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Demand for Cepheid SARS-CoV-2 Point-of-Care Tests Expected to Continue Through 2022


NEW YORK – Throughout the COVID-19 pandemic, Danaher subsidiary Cepheid has seen strong uptake for its point-of-care SARS-CoV-2 tests and its GeneXpert instruments.

On a conference call to discuss its first quarter financial results, Rainer Blair, Danaher's president and CEO, confirmed demand for the tests is still going strong and that the company expects demand to continue into next year.

Danaher's Diagnostics business, which includes Cepheid, saw core revenues grow 31 percent year over year in the first quarter, driven largely by Cepheid. Cepheid's revenue growth for the quarter was more than 90 percent, with Blair noting that the company has seen "unprecedented demand" for its rapid, molecular near-patient and point-of-care tests.

Cepheid has received Emergency Use Authorization from the US Food and Drug Administration for a variety of tests, including its Xpert Xpress SARS-CoV-2 DoD test for use by the US Department of Defense, its Xpert Omni SARS-CoV-2 test to detect the N and E genes of the virus, and its multiplex Xpert Xpress test for SARS-CoV-2, influenza A/B, and respiratory syncytial virus. Cepheid was also the first company to receive EUA for a point-of-care SARS-CoV-2 test in in March of last year.

In the first quarter, Cepheid shipped 10 million test cartridges — half of them were the firm's COVID-19-only test, and half were the company's four-in-one test for SARS-CoV-2, influenza A/B, and respiratory syncytial virus, Blair said. Cepheid has continued ramping up its capacity and expects to ship 45 million tests in 2021, up from the firm's previous estimate of 36 million for the year. Blair said the firm also expects $2 billion in COVID-19 testing revenues in 2021.

According to Blair, COVID-19 testing will be endemic and Danaher believes near-patient and point-of-care testing will continue to be a major player for a long time. "While some folks are talking about 2021 being a peak year for testing for the market," he said, "we believe that we'll do roughly the same number of tests in 2022."

Blair also said Cepheid expects the number of tests it will ship to grow by 1 million each quarter, shipping 11 million in the second quarter and increasing from there. He added that Danaher across all its businesses has invested consistently over the past 18 months to expand its capacity and continues to do so.

The mix of tests will also change throughout the year, he said. While the mix for the first quarter was even, the summer months will likely bring higher demand for the SARS-CoV-2-only test, with 80 percent of test orders for the single analyte test, Blair said. As the flu season ramps up in the third and fourth quarters, he expects the mix to even out again.

Although some experts have predicted a decline in the demand for SARS-CoV-2 testing as vaccines roll out across the world, Blair said the process will likely take years, during which testing for COVID-19 will still be necessary. He added that the effectiveness of vaccines is on a continuum and that breakthrough infections in vaccinated people have already been seen, so testing will continue at the point of care and in near-patient settings. Based on conversations with customers on their outlooks for the next two years, Blair said Cepheid expects to maintain its current level of test shipments.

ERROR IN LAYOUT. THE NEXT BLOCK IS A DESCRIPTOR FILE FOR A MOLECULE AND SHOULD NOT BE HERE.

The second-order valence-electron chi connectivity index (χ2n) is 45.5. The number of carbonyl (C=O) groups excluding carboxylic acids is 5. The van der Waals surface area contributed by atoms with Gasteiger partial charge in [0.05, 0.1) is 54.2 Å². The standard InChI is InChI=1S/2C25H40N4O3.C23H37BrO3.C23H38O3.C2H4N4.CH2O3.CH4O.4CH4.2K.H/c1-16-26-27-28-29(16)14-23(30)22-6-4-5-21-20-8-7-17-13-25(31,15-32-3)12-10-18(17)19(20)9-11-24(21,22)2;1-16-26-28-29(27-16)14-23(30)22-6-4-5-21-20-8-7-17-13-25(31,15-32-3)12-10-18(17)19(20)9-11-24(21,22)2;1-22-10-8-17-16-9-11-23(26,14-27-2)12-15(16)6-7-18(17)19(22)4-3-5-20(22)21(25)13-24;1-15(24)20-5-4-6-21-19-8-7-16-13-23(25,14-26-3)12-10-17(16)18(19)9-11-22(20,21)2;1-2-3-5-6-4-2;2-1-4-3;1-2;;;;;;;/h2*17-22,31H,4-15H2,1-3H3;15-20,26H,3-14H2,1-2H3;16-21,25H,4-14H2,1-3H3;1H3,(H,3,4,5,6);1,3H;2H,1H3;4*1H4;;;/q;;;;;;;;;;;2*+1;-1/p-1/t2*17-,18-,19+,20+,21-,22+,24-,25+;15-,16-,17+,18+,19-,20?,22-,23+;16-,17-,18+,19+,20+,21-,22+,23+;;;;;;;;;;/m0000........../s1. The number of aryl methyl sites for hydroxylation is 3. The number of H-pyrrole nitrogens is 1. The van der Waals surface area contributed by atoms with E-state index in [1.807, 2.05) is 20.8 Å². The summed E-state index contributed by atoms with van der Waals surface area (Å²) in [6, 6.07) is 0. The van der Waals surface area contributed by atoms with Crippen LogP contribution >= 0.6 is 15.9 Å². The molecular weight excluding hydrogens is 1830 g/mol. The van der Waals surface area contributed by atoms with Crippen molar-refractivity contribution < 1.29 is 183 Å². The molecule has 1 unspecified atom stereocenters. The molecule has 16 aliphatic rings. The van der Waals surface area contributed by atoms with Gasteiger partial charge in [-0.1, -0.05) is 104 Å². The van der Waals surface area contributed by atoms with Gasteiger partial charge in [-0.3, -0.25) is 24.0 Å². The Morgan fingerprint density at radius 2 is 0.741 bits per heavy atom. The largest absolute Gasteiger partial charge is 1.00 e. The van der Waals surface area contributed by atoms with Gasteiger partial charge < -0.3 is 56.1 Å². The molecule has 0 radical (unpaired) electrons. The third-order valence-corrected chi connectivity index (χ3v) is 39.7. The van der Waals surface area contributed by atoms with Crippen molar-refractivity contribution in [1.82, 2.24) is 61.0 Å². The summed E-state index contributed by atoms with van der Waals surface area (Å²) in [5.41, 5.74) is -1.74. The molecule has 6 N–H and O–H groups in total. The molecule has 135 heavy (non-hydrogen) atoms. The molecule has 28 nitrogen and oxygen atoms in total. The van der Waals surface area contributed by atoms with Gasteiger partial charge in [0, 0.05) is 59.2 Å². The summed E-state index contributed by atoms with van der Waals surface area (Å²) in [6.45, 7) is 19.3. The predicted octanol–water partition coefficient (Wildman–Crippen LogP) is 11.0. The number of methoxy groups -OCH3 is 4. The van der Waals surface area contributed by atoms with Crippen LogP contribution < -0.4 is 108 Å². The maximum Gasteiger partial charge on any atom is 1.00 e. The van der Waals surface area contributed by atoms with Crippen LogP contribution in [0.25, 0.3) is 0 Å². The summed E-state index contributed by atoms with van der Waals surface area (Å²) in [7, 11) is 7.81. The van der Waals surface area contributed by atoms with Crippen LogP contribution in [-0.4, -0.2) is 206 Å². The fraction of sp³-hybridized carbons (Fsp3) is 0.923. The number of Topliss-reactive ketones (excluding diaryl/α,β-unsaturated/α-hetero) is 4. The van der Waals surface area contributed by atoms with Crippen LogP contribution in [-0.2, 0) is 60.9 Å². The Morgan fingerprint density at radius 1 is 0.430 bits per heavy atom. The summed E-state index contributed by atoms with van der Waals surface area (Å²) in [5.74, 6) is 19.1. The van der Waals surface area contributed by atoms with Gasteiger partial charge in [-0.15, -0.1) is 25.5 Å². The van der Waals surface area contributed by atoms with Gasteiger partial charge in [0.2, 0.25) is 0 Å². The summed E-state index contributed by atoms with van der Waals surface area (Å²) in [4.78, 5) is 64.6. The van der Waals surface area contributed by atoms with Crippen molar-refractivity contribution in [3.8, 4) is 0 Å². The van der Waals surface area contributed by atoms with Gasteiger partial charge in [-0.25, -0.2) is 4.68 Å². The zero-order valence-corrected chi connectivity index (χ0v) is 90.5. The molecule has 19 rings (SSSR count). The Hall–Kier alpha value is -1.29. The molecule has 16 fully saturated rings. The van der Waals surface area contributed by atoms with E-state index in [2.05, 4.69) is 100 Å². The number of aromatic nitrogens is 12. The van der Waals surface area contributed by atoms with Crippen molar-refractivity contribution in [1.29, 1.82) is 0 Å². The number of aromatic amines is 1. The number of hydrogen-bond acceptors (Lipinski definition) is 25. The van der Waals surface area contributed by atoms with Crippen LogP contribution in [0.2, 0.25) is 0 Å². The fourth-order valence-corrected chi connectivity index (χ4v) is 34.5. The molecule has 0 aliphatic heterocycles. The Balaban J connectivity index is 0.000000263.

Demand for the firm's non-respiratory tests has also increased, such as those for sexual health and hospital-acquired infections, "demonstrating the broad applicability of Cepheid's molecular diagnostic offering" and signaling a return to pre-pandemic levels of testing, Blair said.

In hospital and reference laboratories, patient volumes have been at or near pre-pandemic levels in most regions, he added, and the firm has seen activity in China return largely back to normal.

As healthcare, in general, and laboratory testing more specifically, becomes more decentralized, testing at the point of care and near-patient will continue to be strong, Blair said. And as the pandemic becomes endemic, he said he expects tests to "wander from more distant testing settings back to the point of care," potentially transitioning away from testing at places such as events and restaurants and returning to physicians' offices.

Growing placements of Cepheid's PCR-based GeneXpert platform, which have increased by more than 40 percent since the beginning of last year, have allowed the company to have a "leading presence" at the near-patient setting and "uniquely positions the business to support customers' testing needs not only for COVID-19 but beyond the pandemic as well," he continued.

The increase in GeneXpert's installed base has allowed Cepheid to enter new healthcare settings that will offer durability in the long term. Blair said the company's broad testing menu will help keep demand for the platform consistent. In the US, Cepheid's test menu includes 20 assays for sexual health, infectious diseases, and oncology, while the global test menu has 30 assays.

Before the pandemic, Blair said the strength of Cepheid's menu kept the company's revenues growing in the low double-digits, and as that menu continues to expand, "at the very minimum we should be able to drive continued low double-digit growth" at Cepheid, before the additional layer of endemic COVID-19 testing.